KEY POINTS

  • The police say the fox attacked three other people 
  • The girl received rabies shot as a precaution
  • Experts said foxes rarely attack humans and generally do so only if they are rabid 

A New Jersey teen was hailed a hero for saving his little sister from a wild fox by punching it.

The fox had reportedly attacked the young girl and latched itself onto her leg. Matthew Nielsen, the brother of the girl, told ABC owned-and-operated WPVI, "I grabbed it, punched it off of her, and slammed it. I don't remember that honestly."

"I was scared in the moment for sure, and I am unbelievably proud of my son. He acted quicker than I could even get out of the house," said Talia Nielsen, the mother of the girl, reported WABC.

The fox was captured using a clothes hamper before officials came and collected it. The details that led to the attack were not revealed. 
 
Rabies shots were administered to the girl as a precaution. She did not suffer any serious injuries. The fox has not been tested for rabies yet. 
 
"We hear of coyotes, foxes all the time but actually being attacked? I haven't really heard many stories so that's really unfortunate to hear," Laura Garbowski, a stunned resident, told WPVI.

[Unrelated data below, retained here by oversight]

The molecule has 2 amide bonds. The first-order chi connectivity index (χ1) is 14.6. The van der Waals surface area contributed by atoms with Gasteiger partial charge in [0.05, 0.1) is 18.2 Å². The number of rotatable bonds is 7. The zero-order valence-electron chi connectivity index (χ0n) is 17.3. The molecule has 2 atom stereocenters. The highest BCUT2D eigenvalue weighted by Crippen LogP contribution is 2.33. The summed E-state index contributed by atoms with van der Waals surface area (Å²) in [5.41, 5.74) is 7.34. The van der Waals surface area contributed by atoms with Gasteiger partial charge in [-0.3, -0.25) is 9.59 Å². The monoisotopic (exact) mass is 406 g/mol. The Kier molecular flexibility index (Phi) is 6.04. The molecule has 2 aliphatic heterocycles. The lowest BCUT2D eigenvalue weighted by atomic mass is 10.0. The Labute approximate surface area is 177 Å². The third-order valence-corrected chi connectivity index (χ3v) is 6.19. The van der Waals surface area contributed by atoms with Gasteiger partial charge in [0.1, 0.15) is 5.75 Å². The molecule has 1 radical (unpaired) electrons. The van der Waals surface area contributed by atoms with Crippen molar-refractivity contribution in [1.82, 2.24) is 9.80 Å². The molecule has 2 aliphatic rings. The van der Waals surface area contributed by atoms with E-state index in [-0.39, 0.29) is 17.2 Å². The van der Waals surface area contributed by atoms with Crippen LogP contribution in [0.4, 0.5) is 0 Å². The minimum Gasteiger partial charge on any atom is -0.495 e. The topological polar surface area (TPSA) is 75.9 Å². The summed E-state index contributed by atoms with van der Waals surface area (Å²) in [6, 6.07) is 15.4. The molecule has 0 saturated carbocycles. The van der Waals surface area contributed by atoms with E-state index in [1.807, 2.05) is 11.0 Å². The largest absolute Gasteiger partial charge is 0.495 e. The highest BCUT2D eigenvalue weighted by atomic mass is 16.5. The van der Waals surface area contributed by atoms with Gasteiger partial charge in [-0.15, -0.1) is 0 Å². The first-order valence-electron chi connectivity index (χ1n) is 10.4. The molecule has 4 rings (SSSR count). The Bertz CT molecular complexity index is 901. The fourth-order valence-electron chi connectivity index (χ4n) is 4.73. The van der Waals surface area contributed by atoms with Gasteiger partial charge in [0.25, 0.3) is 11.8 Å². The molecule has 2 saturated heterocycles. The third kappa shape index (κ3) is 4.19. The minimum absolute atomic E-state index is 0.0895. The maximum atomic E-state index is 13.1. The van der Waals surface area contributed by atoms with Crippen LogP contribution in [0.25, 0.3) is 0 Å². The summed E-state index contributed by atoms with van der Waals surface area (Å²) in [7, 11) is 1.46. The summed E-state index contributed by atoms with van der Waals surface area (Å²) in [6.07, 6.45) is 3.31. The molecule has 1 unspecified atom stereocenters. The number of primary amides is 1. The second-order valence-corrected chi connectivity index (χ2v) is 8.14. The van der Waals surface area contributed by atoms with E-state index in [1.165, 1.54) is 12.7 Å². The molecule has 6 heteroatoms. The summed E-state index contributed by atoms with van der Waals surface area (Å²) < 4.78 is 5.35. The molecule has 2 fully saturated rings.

According to the police, the fox had attacked three other people, including a 4-year-old girl over the weekend.

The non-profit organization, Humane Society of the United States (HSUS), said foxes rarely are aggressive toward humans. They may only become dangerous if they are rabid or when they are captured and handled. “Even then, a fox’s natural tendency is to flee rather than fight,” stated HSUS in a statement.

The police advised people to inform them immediately if they see a fox or any wildlife animal not acting normally. 
 
According to a study published in 2018 about foxes and coyotes in an urban environment, experts have noticed a change in their natural behavior. The abundance of food in the form of garbage or plants regularly replaced by humans is attracting herbivorous species such as rats and rabbits, which in turn are attracting foxes. The chances of human and wildlife encounters in these situations are quite high, according to Smithsonian Magazine.

Researchers claimed a rise in contact with wildlife may increase the risk of zoonotic diseases, which jump from animals to humans. 

"To discourage foxes from people's property they should also ensure any rubbish and household waste left out is secure and not open for scavenging,” recommended the U.K.'s Royal Society for the Prevention of Cruelty to Animals, reported the BBC.

Handout photo from Wild Wonders of Europe shows an urban fox (Vulpes vulpes) drinking water in the sunset in an industrial part of London in May 2009 Wild Red Fox Photo: WILD WONDERS OF EUROPE / Laurent GESLIN